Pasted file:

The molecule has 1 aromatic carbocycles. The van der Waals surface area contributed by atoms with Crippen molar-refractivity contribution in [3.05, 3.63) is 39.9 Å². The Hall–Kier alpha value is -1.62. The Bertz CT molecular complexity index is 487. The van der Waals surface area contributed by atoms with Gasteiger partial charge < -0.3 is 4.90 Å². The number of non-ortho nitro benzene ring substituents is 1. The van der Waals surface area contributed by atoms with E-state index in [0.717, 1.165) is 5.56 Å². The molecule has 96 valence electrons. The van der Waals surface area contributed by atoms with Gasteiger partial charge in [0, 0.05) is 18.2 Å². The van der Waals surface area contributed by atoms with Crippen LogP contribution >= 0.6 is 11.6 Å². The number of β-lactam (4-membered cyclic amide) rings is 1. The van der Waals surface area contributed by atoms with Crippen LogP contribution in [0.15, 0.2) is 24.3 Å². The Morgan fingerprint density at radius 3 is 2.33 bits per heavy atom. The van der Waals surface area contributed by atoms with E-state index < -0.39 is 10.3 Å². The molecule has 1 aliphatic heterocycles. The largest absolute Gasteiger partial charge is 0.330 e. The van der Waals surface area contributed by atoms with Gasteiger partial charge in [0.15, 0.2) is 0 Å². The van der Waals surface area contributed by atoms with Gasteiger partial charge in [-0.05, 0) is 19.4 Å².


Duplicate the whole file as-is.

The molecule has 1 aromatic carbocycles. The van der Waals surface area contributed by atoms with Crippen molar-refractivity contribution in [3.05, 3.63) is 39.9 Å². The Hall–Kier alpha value is -1.62. The Bertz CT molecular complexity index is 487. The van der Waals surface area contributed by atoms with Gasteiger partial charge < -0.3 is 4.90 Å². The number of non-ortho nitro benzene ring substituents is 1. The van der Waals surface area contributed by atoms with E-state index in [0.717, 1.165) is 5.56 Å². The molecule has 96 valence electrons. The van der Waals surface area contributed by atoms with Gasteiger partial charge in [0, 0.05) is 18.2 Å². The van der Waals surface area contributed by atoms with Crippen LogP contribution >= 0.6 is 11.6 Å². The number of β-lactam (4-membered cyclic amide) rings is 1. The van der Waals surface area contributed by atoms with Crippen LogP contribution in [0.15, 0.2) is 24.3 Å². The Morgan fingerprint density at radius 3 is 2.33 bits per heavy atom. The van der Waals surface area contributed by atoms with E-state index < -0.39 is 10.3 Å². The molecule has 1 aliphatic heterocycles. The largest absolute Gasteiger partial charge is 0.330 e. The van der Waals surface area contributed by atoms with Gasteiger partial charge in [0.15, 0.2) is 0 Å². The van der Waals surface area contributed by atoms with Gasteiger partial charge in [-0.05, 0) is 19.4 Å².